Alaska is the largest state in the United States, yet it has the third smallest population. One-half of Alaska’s approximately 750,000 residents live in or near Anchorage. And a further large percentage live in Juneau, the capital city. While formerly occupied by Native Americans for thousands of years, Alaska was long held by Russia. In fact, the land that would eventually become the state wasn’t sold to the United States government until 1867. In 1959, Alaska became the 49th state admitted to the United States. The state is well known for its harsh climate, but, just where is the coldest place in Alaska?
Read on to learn about Alaska’s coldest place, as well as the coldest temperature ever recorded in the state. After that, we’ll take a deep dive into the coldest spot in the state. We’ll learn about the history of the place and the local wildlife. Finally, we’ll find out what there is to do and see, in the coldest place in Alaska.
The Coldest Place in Alaska
Here, we will define the coldest place in Alaska by the lowest average annual temperature. By that measurement, Utqiagvik (formerly Barrow) is the coldest place in Alaska. This northerly city has an annual average minimum temperature of just 6 degrees Fahrenheit (F). That is not to say that Utqiagvik is home to the coldest temperature ever recorded in the state, but that it is the coldest place in Alaska—when ranking by lowest average temperature.
With its northerly latitude, Alaska is one of the coldest states in the United States. The annual average temperature (statewide) is just 37 degrees Fahrenheit. January is, on average, the coldest month, with an average minimum temperature of 10 degrees F. In contrast, the average maximum temperature in July (the warmest month of the year) is a relatively balmy 66 degrees F.
The Coldest Temperature Ever Recorded in Alaska
Alaska isn’t known for its frigid, northern winters for nothing. Home to cold-weather creatures like moose, caribou, and grizzly bear, Alaska can have severe winters. The most severe of these (in recorded history) occurred in 1971. The coldest temperature ever recorded in Alaska is -80 degrees F, recorded in Prospect Creek on January 23, 1971. Additionally, there are 19 places in the state with recorded temperatures of -70 degrees F or lower.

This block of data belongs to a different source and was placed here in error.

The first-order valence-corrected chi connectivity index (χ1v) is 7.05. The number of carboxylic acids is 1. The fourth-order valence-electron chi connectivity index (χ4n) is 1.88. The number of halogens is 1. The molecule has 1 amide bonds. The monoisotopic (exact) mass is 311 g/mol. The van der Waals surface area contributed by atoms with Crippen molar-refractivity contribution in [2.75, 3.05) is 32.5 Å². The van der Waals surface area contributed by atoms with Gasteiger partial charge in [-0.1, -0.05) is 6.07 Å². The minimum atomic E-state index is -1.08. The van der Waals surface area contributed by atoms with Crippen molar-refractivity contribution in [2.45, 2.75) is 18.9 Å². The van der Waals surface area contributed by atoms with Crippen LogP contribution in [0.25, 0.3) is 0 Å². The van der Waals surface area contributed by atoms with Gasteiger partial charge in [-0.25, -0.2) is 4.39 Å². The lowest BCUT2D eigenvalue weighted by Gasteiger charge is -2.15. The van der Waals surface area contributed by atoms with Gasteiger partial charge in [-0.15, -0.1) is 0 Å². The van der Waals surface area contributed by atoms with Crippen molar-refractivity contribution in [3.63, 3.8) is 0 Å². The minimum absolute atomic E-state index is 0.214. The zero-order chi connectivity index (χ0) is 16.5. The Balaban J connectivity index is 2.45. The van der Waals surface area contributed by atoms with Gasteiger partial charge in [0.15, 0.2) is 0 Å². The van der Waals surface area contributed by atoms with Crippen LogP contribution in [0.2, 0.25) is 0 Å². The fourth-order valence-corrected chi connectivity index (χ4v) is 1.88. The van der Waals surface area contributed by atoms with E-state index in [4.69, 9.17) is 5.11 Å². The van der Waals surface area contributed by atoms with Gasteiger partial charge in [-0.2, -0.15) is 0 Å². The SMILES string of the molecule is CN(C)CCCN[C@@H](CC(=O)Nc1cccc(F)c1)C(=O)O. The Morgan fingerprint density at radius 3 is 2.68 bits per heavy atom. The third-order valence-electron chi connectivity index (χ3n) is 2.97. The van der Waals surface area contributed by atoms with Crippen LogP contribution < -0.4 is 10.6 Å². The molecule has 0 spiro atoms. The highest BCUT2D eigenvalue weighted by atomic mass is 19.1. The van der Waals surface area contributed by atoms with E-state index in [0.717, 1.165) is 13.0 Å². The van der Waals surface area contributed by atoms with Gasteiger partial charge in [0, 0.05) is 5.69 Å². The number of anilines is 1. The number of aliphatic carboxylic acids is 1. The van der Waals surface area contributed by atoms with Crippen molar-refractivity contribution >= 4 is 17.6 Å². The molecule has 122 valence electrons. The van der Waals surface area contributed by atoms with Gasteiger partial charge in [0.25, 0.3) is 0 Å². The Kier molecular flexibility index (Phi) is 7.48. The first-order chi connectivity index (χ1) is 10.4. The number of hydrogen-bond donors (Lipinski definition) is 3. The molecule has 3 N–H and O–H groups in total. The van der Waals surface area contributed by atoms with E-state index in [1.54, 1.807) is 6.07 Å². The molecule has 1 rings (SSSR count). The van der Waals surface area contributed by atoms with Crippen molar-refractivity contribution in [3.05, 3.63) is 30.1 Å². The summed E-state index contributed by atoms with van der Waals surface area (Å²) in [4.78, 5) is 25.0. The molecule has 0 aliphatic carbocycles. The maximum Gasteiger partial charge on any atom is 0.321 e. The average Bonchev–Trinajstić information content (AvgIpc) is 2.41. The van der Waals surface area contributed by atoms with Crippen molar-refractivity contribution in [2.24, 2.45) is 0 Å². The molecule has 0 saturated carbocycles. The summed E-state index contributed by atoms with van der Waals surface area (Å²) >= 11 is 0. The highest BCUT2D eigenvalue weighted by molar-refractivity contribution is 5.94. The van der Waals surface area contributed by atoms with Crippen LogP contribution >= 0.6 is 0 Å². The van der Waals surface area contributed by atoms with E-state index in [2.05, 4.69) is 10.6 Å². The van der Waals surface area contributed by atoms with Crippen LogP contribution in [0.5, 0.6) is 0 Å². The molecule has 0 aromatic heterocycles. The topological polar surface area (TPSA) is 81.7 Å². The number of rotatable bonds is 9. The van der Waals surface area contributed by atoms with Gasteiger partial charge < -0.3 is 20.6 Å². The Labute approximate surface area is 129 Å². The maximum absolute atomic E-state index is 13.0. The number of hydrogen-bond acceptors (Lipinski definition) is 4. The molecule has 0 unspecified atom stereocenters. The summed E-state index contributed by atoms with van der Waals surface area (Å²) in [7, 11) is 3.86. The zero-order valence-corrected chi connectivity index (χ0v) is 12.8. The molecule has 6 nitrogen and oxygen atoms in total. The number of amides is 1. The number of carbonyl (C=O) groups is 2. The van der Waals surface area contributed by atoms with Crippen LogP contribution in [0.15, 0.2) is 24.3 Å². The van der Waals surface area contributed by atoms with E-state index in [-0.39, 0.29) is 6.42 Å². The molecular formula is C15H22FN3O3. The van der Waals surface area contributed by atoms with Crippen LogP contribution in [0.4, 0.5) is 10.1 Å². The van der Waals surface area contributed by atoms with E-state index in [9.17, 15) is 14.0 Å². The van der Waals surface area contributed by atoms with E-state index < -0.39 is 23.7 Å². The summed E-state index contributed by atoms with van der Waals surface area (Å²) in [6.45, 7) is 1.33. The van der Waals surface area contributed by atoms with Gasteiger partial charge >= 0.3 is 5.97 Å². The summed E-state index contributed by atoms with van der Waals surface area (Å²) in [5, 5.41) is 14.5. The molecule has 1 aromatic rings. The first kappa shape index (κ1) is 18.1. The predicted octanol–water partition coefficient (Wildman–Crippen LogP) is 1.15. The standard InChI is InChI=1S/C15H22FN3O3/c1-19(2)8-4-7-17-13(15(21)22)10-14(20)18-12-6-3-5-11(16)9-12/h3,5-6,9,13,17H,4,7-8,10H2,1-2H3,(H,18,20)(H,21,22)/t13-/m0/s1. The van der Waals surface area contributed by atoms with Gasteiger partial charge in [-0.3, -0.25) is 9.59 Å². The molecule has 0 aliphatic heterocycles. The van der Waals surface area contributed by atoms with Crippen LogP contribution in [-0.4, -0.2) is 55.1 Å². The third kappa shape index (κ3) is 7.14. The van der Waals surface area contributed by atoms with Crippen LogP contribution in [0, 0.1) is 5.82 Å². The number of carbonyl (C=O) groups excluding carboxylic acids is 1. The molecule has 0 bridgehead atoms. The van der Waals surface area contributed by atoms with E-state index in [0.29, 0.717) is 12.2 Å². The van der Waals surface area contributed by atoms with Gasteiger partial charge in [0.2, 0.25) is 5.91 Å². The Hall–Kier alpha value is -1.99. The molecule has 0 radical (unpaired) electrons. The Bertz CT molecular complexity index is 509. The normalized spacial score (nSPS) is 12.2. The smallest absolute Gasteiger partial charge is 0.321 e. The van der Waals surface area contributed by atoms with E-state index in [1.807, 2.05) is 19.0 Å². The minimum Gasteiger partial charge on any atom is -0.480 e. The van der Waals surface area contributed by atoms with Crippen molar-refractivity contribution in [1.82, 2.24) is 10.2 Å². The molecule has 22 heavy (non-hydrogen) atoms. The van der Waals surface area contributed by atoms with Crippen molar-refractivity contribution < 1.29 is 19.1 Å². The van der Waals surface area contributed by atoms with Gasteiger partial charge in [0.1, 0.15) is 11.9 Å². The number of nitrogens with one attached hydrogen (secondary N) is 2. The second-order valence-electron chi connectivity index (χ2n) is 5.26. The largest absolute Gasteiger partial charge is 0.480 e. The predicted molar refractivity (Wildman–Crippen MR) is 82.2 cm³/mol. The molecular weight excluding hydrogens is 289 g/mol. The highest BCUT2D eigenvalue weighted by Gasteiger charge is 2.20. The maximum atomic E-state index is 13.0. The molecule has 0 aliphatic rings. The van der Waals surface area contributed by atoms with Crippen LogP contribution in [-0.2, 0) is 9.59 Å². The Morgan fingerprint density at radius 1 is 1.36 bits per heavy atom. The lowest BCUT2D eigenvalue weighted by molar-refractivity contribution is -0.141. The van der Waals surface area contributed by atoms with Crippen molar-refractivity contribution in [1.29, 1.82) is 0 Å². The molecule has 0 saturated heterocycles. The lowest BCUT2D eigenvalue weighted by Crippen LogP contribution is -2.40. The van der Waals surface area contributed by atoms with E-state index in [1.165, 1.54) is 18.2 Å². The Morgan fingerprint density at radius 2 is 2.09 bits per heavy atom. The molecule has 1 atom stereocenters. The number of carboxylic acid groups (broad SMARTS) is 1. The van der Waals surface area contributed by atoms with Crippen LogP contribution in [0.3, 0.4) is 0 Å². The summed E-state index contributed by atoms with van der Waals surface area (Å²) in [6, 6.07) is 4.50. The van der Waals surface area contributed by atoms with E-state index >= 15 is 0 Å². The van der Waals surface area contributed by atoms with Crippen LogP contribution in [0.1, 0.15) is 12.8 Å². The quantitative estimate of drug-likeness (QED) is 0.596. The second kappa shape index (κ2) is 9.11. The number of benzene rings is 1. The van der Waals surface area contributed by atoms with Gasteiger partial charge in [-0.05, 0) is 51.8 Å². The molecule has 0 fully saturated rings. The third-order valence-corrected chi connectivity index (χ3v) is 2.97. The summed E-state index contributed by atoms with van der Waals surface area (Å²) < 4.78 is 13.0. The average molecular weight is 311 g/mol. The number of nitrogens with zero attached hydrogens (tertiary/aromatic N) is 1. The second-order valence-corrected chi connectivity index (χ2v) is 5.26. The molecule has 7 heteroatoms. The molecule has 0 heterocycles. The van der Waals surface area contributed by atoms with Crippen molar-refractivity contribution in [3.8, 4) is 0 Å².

History of Utqiagvik
As of 2016, the town formerly known as Barrow, Alaska, now goes by its original Inupiaq name, Utqiagvik (pronounced oot-kee-AAG-vuhk). According to archaeological records, people have been living in and around Utqiagvik for at least 1,500 years. First incorporated in 1959, Utqiagvik is the northernmost town in the United States. Today, it’s home to nearly 5,000 full-time residents, many of whom still practice traditional hunting and fishing.
It wasn’t until after the United States’ acquisition of the Alaska Territory in 1867 that Europeans began settling in Utqiagvik. In the 1880s, the community became home to a Presbyterian church, a whaling station, and a U.S. Army meteorological research center. Now officially the headquarters of the North Slope Borough, Utqiagvik is a popular destination for more adventurous tourists.
Wildlife in and Around Utqiagvik
The coldest place in Alaska is located in an arid tundra climate, bordered on the north by the Chukchi Sea. It is both cold and dry, yet, wildlife proliferates, both on land, and at sea. According to the North Slope Borough Division of Wildlife Management, the area is home to a diverse array of cold-loving creatures.
At sea, these include bowhead whales, beluga whales, ringed seals, spotted seals, bearded seals, and ribbon seals. On land, wolverines, caribou, arctic foxes, and even polar bears wander the ice. Additionally, both walrus’ and a wide variety of fish make their home in the frigid waters and ice floes.
Things to Do in Utqiagvik
The coldest place in Alaska is not a destination for the faint of heart. But, if you can handle the cold temperatures, it’s well worth the journey. After all, Utqiagvik is one of the northernmost towns in the world; it offers an unparalleled, one-of-a-kind experience. From downtown, you can easily walk to the shores of the Arctic Ocean. If you’re brave, you can even dip a finger or two in.
One popular destination for visitors is Point Barrow, the furthest north point in the United States. Another is the Whale Bone Arch, a sculpture created entirely of whale bones, which signifies the important relationship between the Inupiat people and whaling. If you would like to learn more about Utqiagvik’s history, don’t miss out on the Inupiat Heritage Center.
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- Crown Science, Available here: https://www.crownscience.org/places/alaska-us
- University of Alaska, Available here: https://www.gi.alaska.edu/alaska-science-forum/cold-places
- Cool Weather, Available here: https://coolweather.net/statetemperature/alaska-temperature.htm
- US Climate Data, Available here: https://www.usclimatedata.com/climate/barrow/alaska/united-states/usak0025
- North Slope, Available here: https://www.north-slope.org/our-communities/utqiagvik/#:~:text=Traditionally%2C%20the%20community%20is%20known,existed%20between%20500%2D900%20AD
- Arctic Slope, Available here: https://arcticslope.org/about/communities/utqiagvik/